Wednesday, 13 March 2013

Little Known Artists

An interesting article in the current issue of the American Record Guide comments on the fact that big-name performers in the world of classical music are not always better than unknowns, and that often little known performers are far superior to Artist X who trundles round the world playing and recording the same few pieces, charging vast amounts of money that are paid because he or she is a “star” and can charge premium prices. Those who pay premium prices for recordings or concert tickets are unwilling to admit to themselves that their auditory experience was less than good. In this, the world of classical music is no better than that of the popular music world.

This thought occurred to me listening to a 1965 recording of Paganini (including the first violin concerto) by Aldo Ferraresi (who?) This is wonderful Paganini playing; Ferraresi makes us realise that Paganini was Italian, and that he grew up in the world of provincial Italian opera houses. The playing here is audibly different from the mainstream Russian approach that one finds (played marvellously) by violinists such as Leonid Kogan. Ferraresi's violin sings and swoons, and he plays Paganini like a true provincial Italian tenor, rather than like a Russian T34 tank. I enjoyed it all immensely. Ferraresi belongs to that vast world of near-forgotten great musicians who, for one reason or another, never had recording contracts and never sought to conquer the world stage. Ferraresi never played professionally often outside Italy (just as Albert Sammons, another superb violinist, never played outside Britain).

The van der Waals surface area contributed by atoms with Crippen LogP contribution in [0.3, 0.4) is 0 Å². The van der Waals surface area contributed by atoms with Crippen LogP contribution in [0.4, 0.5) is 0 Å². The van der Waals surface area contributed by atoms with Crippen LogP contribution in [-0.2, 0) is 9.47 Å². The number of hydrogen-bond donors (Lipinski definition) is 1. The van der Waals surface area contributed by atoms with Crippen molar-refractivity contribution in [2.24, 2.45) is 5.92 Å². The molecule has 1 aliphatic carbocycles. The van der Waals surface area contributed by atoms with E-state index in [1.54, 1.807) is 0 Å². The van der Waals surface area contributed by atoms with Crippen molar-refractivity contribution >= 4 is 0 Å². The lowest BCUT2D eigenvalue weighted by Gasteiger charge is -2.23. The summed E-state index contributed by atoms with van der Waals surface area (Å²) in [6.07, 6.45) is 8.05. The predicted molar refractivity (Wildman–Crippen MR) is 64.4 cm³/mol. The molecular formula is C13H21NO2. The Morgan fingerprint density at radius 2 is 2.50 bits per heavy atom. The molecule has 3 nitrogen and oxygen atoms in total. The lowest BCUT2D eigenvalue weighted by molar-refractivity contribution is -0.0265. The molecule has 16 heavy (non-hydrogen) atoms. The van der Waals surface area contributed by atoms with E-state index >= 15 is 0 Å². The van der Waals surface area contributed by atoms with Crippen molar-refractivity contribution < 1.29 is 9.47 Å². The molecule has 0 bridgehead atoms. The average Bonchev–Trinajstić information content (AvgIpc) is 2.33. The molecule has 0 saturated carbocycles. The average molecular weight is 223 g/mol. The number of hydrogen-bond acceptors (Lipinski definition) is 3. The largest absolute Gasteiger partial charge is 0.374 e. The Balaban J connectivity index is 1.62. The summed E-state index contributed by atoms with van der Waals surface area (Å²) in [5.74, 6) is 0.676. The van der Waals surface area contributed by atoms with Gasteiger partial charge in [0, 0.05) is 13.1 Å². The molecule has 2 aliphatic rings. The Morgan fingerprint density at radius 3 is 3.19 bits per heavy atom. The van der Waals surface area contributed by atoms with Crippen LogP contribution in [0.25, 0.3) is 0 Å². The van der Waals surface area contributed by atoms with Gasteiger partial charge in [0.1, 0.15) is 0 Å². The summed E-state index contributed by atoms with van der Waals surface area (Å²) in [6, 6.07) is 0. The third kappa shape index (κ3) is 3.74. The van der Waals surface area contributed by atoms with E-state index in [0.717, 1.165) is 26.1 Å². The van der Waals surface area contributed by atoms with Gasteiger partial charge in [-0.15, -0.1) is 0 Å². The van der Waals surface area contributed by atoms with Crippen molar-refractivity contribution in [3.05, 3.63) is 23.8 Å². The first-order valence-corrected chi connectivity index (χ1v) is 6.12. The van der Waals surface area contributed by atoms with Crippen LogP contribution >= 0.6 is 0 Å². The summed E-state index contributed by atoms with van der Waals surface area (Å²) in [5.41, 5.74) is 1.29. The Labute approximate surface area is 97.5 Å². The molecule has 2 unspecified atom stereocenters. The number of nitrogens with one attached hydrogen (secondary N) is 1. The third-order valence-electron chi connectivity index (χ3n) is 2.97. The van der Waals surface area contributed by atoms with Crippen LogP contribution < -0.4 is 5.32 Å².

Yuja Wang is not an unknown name, and she is heavily recorded by DG. But she is young, and hardly (yet) a well-known international star. I was so impressed yesterday listening to her playing Rachmaninov, Liszt et al that I leapt up and clicked my mouse to order another Yuja Wang CD (Rachmaninov). What she communicates is freshness and vitality; under her fingers the music is not stale and over-rehearsed, as it can so often sound when played by Big Names. And to this short list I would add Soo-Hyun Park, who so impressed me with a recent CD of concertos by Wieniawski, Conus and Vieuxtemps. Long live the legions of the Little Names!

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